• 15.3% of Northwestern students surveyed experienced sexual harassment, which is consistent with the 2015 survey rate of 15%.
  • 6.8% of students in at least one partnered relationship since entering Northwestern reported experiencing at least one type of intimate partner violence. This is an increase from the 2015 rate of 4%. 
  • 3.7% of students experienced stalking, as defined by the survey. This is a decrease from the 2015 rate of 8%. 

Certain groups of students reported experiencing higher rates of sexual misconduct than other groups. Undergraduate women and TGQN students reported experiencing higher rates of sexual harassment, intimate partner violence, stalking and nonconsensual sexual contact than others surveyed, the survey showed. 

Non-heterosexual students who identify as LGBQA reported experiencing harassing behavior, intimate partner violence, stalking and nonconsensual sexual contact at higher rates than heterosexual students. Also, students with disabilities reported experiencing harassing behavior, intimate partner violence, stalking and nonconsensual sexual contact at higher rates than students who did not identify as having a disability.

“We are deeply concerned to see that some of our students, who may already face additional barriers because of their identities, are experiencing higher rates of sexual misconduct,” said Kate Harrington-Rosen, recently named director of equity outreach and education in the Office of Equity. 

Some 74.3% of Northwestern students responding this year perceived that it was likely that campus officials would take a report of sexual misconduct seriously, while the overall percentage for all the schools in the AAU survey was 65.6%. Still, rates for Northwestern students in individual groups differed from the overall figures. For example, the perception on this question was 50% for undergraduate women and 46.1% for TGQN students, the survey showed.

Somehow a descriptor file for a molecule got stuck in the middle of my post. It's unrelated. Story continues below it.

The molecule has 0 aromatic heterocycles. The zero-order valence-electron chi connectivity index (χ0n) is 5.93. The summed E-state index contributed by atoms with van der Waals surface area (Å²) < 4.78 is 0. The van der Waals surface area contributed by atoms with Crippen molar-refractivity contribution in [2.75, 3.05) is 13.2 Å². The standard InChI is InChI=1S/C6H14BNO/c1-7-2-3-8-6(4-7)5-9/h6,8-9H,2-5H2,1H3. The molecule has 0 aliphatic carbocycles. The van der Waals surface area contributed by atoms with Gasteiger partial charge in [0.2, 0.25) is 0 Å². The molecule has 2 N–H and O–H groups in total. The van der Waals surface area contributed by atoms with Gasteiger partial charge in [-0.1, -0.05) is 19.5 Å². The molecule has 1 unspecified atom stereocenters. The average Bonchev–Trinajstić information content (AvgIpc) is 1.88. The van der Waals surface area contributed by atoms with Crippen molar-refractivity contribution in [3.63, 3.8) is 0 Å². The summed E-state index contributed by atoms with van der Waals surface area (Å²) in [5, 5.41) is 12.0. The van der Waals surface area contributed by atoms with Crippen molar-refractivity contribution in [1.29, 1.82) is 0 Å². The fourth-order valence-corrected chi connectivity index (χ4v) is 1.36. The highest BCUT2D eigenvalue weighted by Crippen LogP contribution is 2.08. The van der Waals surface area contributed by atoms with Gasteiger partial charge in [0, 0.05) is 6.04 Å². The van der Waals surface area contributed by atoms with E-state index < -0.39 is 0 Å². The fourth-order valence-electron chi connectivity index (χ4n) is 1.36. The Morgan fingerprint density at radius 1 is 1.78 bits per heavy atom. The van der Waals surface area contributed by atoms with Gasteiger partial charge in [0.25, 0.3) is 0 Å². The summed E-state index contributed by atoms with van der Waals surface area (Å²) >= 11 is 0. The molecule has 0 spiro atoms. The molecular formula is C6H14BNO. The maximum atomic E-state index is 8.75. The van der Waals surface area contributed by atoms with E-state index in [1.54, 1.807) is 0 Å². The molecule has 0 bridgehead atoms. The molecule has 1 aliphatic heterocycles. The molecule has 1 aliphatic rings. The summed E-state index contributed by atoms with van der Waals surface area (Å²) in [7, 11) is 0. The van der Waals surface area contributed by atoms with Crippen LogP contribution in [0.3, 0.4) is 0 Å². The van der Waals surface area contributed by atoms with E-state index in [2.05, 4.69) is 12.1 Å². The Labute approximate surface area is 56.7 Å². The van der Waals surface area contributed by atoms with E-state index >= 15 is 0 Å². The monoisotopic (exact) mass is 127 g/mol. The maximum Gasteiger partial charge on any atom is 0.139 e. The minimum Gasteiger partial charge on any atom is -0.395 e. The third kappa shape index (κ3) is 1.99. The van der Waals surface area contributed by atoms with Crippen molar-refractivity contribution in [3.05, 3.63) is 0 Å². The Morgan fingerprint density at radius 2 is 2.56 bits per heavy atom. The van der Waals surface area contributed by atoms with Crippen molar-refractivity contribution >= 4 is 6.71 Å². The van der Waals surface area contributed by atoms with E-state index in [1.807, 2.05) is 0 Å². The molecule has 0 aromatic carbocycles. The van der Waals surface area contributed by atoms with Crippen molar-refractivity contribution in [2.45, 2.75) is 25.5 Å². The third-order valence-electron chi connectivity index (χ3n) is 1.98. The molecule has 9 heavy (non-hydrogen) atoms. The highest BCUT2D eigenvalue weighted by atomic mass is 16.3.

Northwestern students in general reported being “very” or “extremely” knowledgeable about how sexual assault and sexual misconduct are defined at Northwestern (49.9%), where to get help (45.6%), where to make a report of sexual misconduct (39.2%) and what happens after an incident has been reported (25.4%). Northwestern’s students’ level of knowledge in each of these areas was noticeably higher than the AAU aggregate responses to these questions. Among other notable results, the vast majority of Northwestern students who reported witnessing sexual misconduct also reported taking some type of action. 

Northwestern’s Office of Equity will use the data gathered to engage students during the academic year to help find more ways to combat sexual misconduct.

Throughout the year, a number of events will be held to engage the community in determining next steps and areas for further inquiry. During fall quarter, the focus will be on engaging students on the survey results. Winter quarter will involve engaging with schools. Spring quarter will be focused on engaging students by area of involvement.

Based on this review of the results and community feedback, in May 2020 the Office of Equity will release a summary of the work done and forthcoming action items.